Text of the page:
Department Colloquia

Black Holes, Holography, and Entanglement

Speaker: 
Veronika Hubeny (UC Davis)
Event Date and Time: 
Thu, 2018-04-05 16:00 - 17:00
Location: 
Hennings 201
Local Contact: 
Mark van Raamsdonk
Intended Audience: 
Undergraduate

Black holes have been instrumental in paving the way toward a quantum theory of gravity.  Their elegant mathematical formulation has revealed that black holes behave as thermodynamic objects, which subsequently motivated the holographic principle.  Its concrete realization, the gauge/gravity duality, offers a framework for elucidating the fundamental nature of spacetime, once we understand the map between the two sides of the duality sufficiently well.  Research over the last decade has offered tantalizing hints that quantum entanglement plays a foundational rol

Fusion to ITER - a quest for a golden fleece?

Speaker: 
Jo Lister
Event Date and Time: 
Thu, 2018-03-01 16:00 - 17:00
Location: 
Hennings 201
Local Contact: 
Douglas Scott/Alison Lister
Intended Audience: 
Undergraduate

The physics of nuclear fusion as an energy source was laid down in the nuclear
binding energy formula and was demonstrated in the early 1950s with a test
explosion. Experiments were already underway in many countries in the 1940s to
produce "controlled" fusion in the laboratory. The Zeta experiment at the end of the
1950s drew a blank and interest in unlimited energy dissipated, although the
laboratory research continued. In the late 1960s, the Russians made a breakthrough

No Colloqium

Speaker: 
Reading break
Event Date and Time: 
Thu, 2018-02-22 16:00 - 17:00
Location: 
Hennings 201
Intended Audience: 
Undergraduate

The Dynamical, Strong-Field Regime of General Relativity

Speaker: 
Frans Pretorius (Princeton)
Event Date and Time: 
Thu, 2018-03-15 16:00 - 17:00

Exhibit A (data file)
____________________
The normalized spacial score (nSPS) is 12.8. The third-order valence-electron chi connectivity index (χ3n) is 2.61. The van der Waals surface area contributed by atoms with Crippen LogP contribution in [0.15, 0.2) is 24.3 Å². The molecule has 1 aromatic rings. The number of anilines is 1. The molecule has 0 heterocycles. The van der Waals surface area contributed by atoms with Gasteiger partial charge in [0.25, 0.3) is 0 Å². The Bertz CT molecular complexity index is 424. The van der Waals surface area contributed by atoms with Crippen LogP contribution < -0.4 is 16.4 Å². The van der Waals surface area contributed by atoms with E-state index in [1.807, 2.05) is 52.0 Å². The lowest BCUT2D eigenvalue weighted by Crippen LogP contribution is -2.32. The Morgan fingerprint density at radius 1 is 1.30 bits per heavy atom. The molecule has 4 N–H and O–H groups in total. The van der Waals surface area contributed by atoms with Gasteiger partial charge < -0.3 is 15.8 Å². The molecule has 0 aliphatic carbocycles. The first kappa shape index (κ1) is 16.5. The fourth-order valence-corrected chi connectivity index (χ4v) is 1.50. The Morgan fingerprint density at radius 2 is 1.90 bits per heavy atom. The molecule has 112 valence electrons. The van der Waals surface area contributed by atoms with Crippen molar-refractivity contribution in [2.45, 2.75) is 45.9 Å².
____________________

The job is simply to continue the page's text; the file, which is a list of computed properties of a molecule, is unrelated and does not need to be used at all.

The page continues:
Location: 
Hennings 201
Local Contact: 
Douglas Scott
Intended Audience: 
Undergraduate

LIGO has ushered in the era of gravitational wave astronomy, having observed several signals consistent with binary black hole mergers, and one attributable to a binary neutron star collision. The latter event also produced significant electromagnetic radiation, and was observed across the spectrum by a host of telescopes and satellites. In this talk I will discuss what these events can teach us about the fundamental nature of dynamical, strong-field gravity.

What we talk about when we talk about curved spacetime

Speaker: 
Ted Bunn (U. Richmond)
Event Date and Time: 
Thu, 2018-02-01 16:00 - 17:00
Location: 
Hennings 201
Local Contact: 
Douglas Scott
Intended Audience: 
Undergraduate

Students are often not exposed to the main ideas of general relativity until relatively late in their education, due to the mathematical complexity of the theory. In particular, the Einstein field equation is generally presented in a way that obscures its geometrical meaning under a thicket of indices. I will show an index-free geometrical approach to the equation that is suitable for students unfamiliar with tensor calculus.

Experiments in Teaching Physics

Speaker: 
Joanne O'Meara (Guelph)
Event Date and Time: 
Thu, 2018-01-18 16:00 - 17:00
Location: 
Hennings 201
Intended Audience: 
Undergraduate